Okay, got a new issue now, in the same vein as the last one.
So, Scrivener refuses to parse italicized/emphasized text when compiling into a Markdown format. Which means I have to resort to using a Style. Which is, okay, annoying, but no big deal.
Trouble is that unless I specifically put in asterisks in the prefix and suffix fields for the style in the Compiler, it will not put in the markdown code for italicized/emphasized text. Okay, annoying, but still workable…
But then the Compiled result comes out. And this happens regardless of the line spacing settings.
It seems to remove line breaks so there is no empty lines between paragraphs where emphasized/italicized text is used. Which means I need to go and manually add them in after compiling, or else when I convert via PanWriter/Pandoc to MediWiki Markup format, they turn into walls of text.
Is this a known bug, or is there something very esoteric that I’m missing?
I don’t believe that is a bug that has been spotted yet, as it seems to be very specific and only occur using an uncommon combination of settings (plain-text paragraph formatting application + whitespace transformation + character styles + style prefix/suffix values).
Thanks for the report, we’ll get it written up.
By the way, if you aren’t actually writing using markup, but just want the markup quality in your output, have you considered using the Convert rich text to MultiMarkdown setting in the compiler? That setting does assume you know nothing about it, and aren’t using any markup in your editor (an assumption that can be overridden, but you won’t be getting away from styles in order to do so). Styles are in the end, how we tell software what we mean.
It’s entirely optional to be clear. I don’t use styles for something as simple as generating Markdown syntax for the most part. I just type that stuff in because I’d rather see it and I strongly feel there are major advantages to doing so. Being able to copy a chunk of text out of Scrivener and into Sublime Text with zero loss of its internal structure, for example, is just one such advantage. If we felt that this was an important way of using the software, we’d probably build a lot more prefab stuff around it, rather than just suggesting a few hints here and there for how you can do that.
To reiterate what was said in the other thread: the software’s default assumption is that you’ll be using it as a platform for authoring Markdown content. Even the conversion option I mentioned is rather limited, and will still often require you to announce what you mean with styles.
Thanks for the tip about the Rich Text to MultiMarkdown option. For some reason, when I’d seen that option before, my brain was parsing “Rich Text” as RTF file type. So far the only hiccup it’s throwing me is for custom separators. I’ll let you know when I know more, but so far it’s putting a backslash at the first character of the separator. Weird.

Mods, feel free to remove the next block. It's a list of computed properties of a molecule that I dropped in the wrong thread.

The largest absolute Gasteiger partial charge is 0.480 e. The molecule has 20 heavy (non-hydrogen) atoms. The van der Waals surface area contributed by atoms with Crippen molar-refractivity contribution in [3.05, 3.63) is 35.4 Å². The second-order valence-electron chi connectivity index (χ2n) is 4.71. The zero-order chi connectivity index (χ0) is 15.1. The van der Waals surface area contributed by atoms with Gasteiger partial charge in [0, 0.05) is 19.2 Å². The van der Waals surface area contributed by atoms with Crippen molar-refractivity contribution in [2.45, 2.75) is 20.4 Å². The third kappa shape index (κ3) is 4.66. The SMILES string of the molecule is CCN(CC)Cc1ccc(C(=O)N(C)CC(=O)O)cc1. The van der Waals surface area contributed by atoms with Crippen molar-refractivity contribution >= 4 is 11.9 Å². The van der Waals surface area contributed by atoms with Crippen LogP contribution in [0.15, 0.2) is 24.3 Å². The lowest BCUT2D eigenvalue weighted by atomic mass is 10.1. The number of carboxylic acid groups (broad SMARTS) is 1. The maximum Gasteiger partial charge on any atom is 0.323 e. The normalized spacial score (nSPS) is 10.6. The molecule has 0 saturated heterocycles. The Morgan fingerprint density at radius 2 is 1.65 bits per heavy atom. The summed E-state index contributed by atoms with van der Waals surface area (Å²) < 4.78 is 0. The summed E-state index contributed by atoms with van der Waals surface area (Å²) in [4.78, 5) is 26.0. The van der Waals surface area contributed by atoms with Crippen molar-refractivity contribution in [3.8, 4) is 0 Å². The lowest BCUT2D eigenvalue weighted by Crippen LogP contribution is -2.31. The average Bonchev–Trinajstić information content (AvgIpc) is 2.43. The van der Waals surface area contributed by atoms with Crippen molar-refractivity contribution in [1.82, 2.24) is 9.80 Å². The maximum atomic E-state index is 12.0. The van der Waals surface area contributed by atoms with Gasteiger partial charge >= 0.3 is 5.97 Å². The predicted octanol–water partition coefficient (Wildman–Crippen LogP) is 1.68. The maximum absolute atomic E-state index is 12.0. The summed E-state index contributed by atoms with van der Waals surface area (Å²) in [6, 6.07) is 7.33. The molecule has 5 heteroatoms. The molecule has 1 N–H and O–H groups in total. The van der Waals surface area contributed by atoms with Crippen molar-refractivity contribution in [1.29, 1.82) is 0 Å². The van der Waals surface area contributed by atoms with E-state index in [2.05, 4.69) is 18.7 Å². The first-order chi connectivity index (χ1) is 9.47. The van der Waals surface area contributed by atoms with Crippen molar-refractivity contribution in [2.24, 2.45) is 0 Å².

Part of the issue for me is that I have quite a bit of content already written up, so it would be an even bigger time-sink to have to go through everything and manually insert markdown code. So it’s not like I’m starting off fresh and can just code this stuff on the fly.
And most of the strange and unusual settings combinations are mostly me trying to guess at things because, unfortunately, I am very much ADHD and having to sit through an entire tutorial just to learn about a single feature that does something small-but-critical isn’t easy for me to do.
At the very least, my inexperience has led you folks to some very interesting/unusual bugs to suss out.
Having to use MediaWiki Markup honestly isn’t by choice for me. I’m part of a collaborative writing project where my collaborators are programmers by hobby or trade, and so they think nothing at all of writing up entire stories purely in MediaWiki format. And thus, they absolutely insist on using the blasted thing.
So if I could effectively go from Rich Text in Scrivener to Markdown in PanWriter/Pandoc, and then export from there into MediaWiki, then it would be an ideal solution for me.
Addendum RE: Custom Separators + Rich Text to Markdown
The separator I was using before was four hyphens followed by a linebreak (because without the line break, it winds up getting parsed as a table in the Markdown → MediaWiki conversion). But then I remembered Basic Pandoc allows for other ways to indicate a horizontal rule. Using four asterisks with spaces in between each asterisk seems to work just fine.
And thanks for that! These optional, lesser traveled areas of the software don’t get as much testing from one release to the next. The other one (with paragraph spacing not saving) in fact was fixed ages ago, but for some reason the fix got lost.